Godzilla vs. Kong Is The Best MonsterVerse Movie

Godzilla vs. Kong delivers exactly what you want.

By Hayden Mears | Published

This article is more than 2 years old

godzilla vs kong review

There’s something remarkably minimalistic and old-fashioned about Godzilla vs. Kong. Surprisingly, that’s true for its budget, too. The film cost $155 million to produce, making it the cheapest entry in Legendary’s MonsterVerse. Not only that, but it boasts a tone and a soundtrack that harken back to simpler days, when blockbusters had substance and used more discretion. Also consider its lean runtime and streamlined story, and it’s easier to see that director Adam Wingard is only giving us what we need and not much more than that.

But the erosion of quality criticism starts with entitlement. Unfortunately, this trend seems to follow monster movies wherever they stomp. Many feel that they’re owed a great experience, and to a certain degree, they’re right. But if that experience doesn’t meet every expectation the way they deem necessary or desirable, then they riot, review bomb, etc.

There’s a saying amongst speculative fiction writers: “Establish your rules early and often.” That absolutely applies here, and Wingard recognizes that instantly. Because it isn’t predicated on anything remotely plausible, Godzilla vs. Kong gets to set the rules. Wingard and his cast do excellent work reinforcing those rules, which more closely resemble guidelines. A reasonable critic, then, will stick within those parameters when crafting an argument, because doing anything else is ignoring why this preposterously fun romp exists at all.


Godzilla vs. Kong happened because blockbuster fever has elevated our collective temperature and increased our appetites for mindless, monster-mashing fun. But with these demands for bigger, more bombastic CGI slugfests comes a responsibility. We have to remember what we are getting into and why we’re getting into it. We did, after all, ask for it. As expected, there is an incredibly on-brand disregard for its human characters here, so go ahead and set aside your need to connect with these people. It won’t happen. That’s not why you’re here.

Godzilla vs. Kong moves quickly – sometimes too quickly – but that’s just the film honoring the limits of its appeal. Clocking in at a lean 114 minutes, Wingard’s titan-focused epic spares us the build-up and immediately dives into the absurdity of its premise. The action alone is bigger, cleaner, and more exciting than any of the previous entries in the MonsterVerse, and Wingard’s knack for efficient world-building and coherent fight scenes helps elevate the picture further. Characters throw around terms like “titan” and “Hollow Earth” like they’re supposed to mean something. And that’s fine. To a certain degree, that’s part of the deal. This is the kind of thing that requires not your suspension of disbelief, but your abandonment of it. If you can do that, you have everything you need to enjoy the ride.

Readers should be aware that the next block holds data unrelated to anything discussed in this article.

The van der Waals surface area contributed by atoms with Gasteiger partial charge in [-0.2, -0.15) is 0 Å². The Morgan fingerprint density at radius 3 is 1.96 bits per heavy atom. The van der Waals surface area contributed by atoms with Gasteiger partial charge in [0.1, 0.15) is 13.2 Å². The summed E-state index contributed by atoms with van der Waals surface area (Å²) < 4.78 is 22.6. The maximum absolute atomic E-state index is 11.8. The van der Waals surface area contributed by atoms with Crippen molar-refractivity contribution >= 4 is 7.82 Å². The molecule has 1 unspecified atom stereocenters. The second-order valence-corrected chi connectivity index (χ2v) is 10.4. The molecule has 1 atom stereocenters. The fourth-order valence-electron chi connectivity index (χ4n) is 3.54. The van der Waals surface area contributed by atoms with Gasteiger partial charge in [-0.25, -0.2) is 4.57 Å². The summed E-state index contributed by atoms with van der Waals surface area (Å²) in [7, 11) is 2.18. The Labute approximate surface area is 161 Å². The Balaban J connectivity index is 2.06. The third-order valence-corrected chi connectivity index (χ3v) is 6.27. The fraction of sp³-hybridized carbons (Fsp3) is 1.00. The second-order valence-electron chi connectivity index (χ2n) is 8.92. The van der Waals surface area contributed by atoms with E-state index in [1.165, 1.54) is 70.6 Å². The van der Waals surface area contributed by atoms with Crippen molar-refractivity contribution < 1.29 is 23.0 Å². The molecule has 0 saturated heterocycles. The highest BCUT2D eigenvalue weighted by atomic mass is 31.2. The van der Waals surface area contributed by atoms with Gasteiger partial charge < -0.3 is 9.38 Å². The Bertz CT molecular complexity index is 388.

From its surprise villain to its treatment of Kong as an ’80s action hero, Godzilla vs. Kong packs in too many visual treats and explosive action sequences for viewers to mistake it for anything other than a mind-meltingly good time. It doesn’t even matter who wins. The draw here is the idea that they’re fighting at all, and for most, that will be more than enough.

godzilla vs. kong

Granted, there are aspects of Godzilla vs. Kong that don’t quite add up to a flawless experience, even within those previously discussed parameters. The humans are astoundingly thin and uninteresting, with Millie Bobby Brown and Brian Tyree Henry being the only people appearing to put in any real work to entertain. The cast is reasonably stacked, but few of them are used well and in a way that acknowledges their talents.

But I’m not faulting Godzilla vs. Kong for lacking emotive, fleshed-out human characters. That isn’t an appropriate expectation to have for a movie this big and ridiculous. I’m faulting it for trying to connect us with its human side at all. But it’s tough because audiences need people to which they can anchor their emotional investment and feel connected to what’s happening onscreen. In that respect, Wingard does a bang-up job delivering a well-rounded blockbuster worthy of our attention and admiration.

Minor gripes aside, a film so sublimely itself deserves a perfect score, so it’s getting one. If you want to enjoy Godzilla vs. Kong, abide by its rules, buckle the hell up, and have a blast. It’s difficult to imagine anyone else doing a better job.

5 robots

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